I do not understand why Zarembka's book is listed here. It is a collection of scholarly articles written by the members of Scholars for 911 Truth. Regardless of one's opinion about the 911 Truth Movement & the unofficial conspiracy theories, if a Wikipedia article on 9/11 conspiracy theories wants to cite the best academics/intellectuals who question the official 911 Commission Report, then Zarembka's book is a legitimate source. In full disclosure, I helped proofread that book -- that collection of essays by the leading intellectuals within the 911 Truth movement -- before its publication. However, I am not a member of the 911 Truth Movement.RushRhees (talk) 08:20, 24 June 2014 (UTC)
No problem with including this info, so long as it's made clear that this is merely the claims being levied by conspiracy theorists, and not serious arguments that have made it through a legitimate peer-review process. JoelWhy?(talk) 13:53, 24 June 2014 (UTC)
Zarembka is fine as a source for what truthers think (although secondary sources are prefered). It is not, however, "a collection of scholarly articles". It is just a collection of truther writings. — ArtifexMayhem (talk) 23:55, 24 June 2014 (UTC)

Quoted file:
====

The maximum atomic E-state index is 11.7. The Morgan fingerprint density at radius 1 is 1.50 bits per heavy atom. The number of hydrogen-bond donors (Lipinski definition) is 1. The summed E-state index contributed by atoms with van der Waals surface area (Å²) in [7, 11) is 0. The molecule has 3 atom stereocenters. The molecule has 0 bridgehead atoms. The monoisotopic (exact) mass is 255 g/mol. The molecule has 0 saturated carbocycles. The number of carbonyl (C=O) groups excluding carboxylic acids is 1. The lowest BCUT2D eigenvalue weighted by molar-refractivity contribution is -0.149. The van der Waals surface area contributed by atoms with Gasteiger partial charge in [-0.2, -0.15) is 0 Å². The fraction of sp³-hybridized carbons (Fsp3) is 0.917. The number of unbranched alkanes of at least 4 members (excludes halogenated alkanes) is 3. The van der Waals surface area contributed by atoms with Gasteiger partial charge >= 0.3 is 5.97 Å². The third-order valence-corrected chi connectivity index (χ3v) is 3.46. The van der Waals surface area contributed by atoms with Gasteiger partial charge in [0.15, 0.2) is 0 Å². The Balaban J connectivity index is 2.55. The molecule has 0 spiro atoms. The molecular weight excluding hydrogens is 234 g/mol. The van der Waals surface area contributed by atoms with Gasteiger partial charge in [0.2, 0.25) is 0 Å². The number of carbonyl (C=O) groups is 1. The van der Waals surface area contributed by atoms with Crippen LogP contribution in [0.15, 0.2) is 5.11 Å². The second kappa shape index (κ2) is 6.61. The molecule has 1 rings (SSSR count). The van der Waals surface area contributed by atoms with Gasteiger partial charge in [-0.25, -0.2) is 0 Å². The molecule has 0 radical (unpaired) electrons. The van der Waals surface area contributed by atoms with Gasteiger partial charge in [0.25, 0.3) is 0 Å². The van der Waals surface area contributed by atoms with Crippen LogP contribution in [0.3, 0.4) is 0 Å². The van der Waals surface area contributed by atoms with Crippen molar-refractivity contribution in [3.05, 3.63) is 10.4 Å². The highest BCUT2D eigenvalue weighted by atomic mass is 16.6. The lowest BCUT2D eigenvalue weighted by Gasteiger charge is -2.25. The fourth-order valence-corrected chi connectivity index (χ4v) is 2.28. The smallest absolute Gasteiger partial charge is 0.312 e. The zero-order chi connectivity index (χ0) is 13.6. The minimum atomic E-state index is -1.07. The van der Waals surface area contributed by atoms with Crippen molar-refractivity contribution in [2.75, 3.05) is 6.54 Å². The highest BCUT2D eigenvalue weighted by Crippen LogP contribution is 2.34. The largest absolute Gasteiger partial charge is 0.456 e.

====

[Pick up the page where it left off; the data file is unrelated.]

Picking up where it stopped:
9/11 Truth Movement "intellectuals" is an oxymoron.--MONGO 11:41, 25 June 2014 (UTC)

Non-Topical Grammatical and Typo Errors[edit]

Footnote #193 lists Chip Berlet as, "Senior Analyst at Senior Research Associates, in Summerville, Massachusetts." That is incorrect. At the time of that interview on Democracy Now!, Berlet was Senior Analyst at Political Research Associates in Somerville, Massachusetts. See http://en.wikipedia.org/wiki/Political_Research_Associates http://www.politicalresearch.org/2009/09/26/pra-senior-analyst-chip-berlet-offers-insight-in-arcs-investigation-into-post-election-racial-politics/ RushRhees (talk) 07:45, 24 June 2014 (UTC)

Yes check.svg Done--MONGO 11:38, 25 June 2014 (UTC)

The third paragraph is a bit light[edit]

Currently the third paragraph of the lede reads:

The National Institute of Standards and Technology (NIST) and the technology magazine Popular Mechanics have investigated and rejected the claims made by 9/11 conspiracy theories.[1][2] The civil engineering community accepts that the impacts of jet aircraft at high speeds in combination with subsequent fires, not controlled demolition, led to the collapse of the Twin Towers.[3][4] This also was the conclusion of the 9/11 Commission, chaired by Governor Thomas Kean.

  1. ^ "NIST NCSTAR 1: Federal Building and Fire Safety Investigation of the World Trade Center Disaster". NIST. September 2005. p. 146. Archived from the original on 2009-05-29. Retrieved May 29, 2014.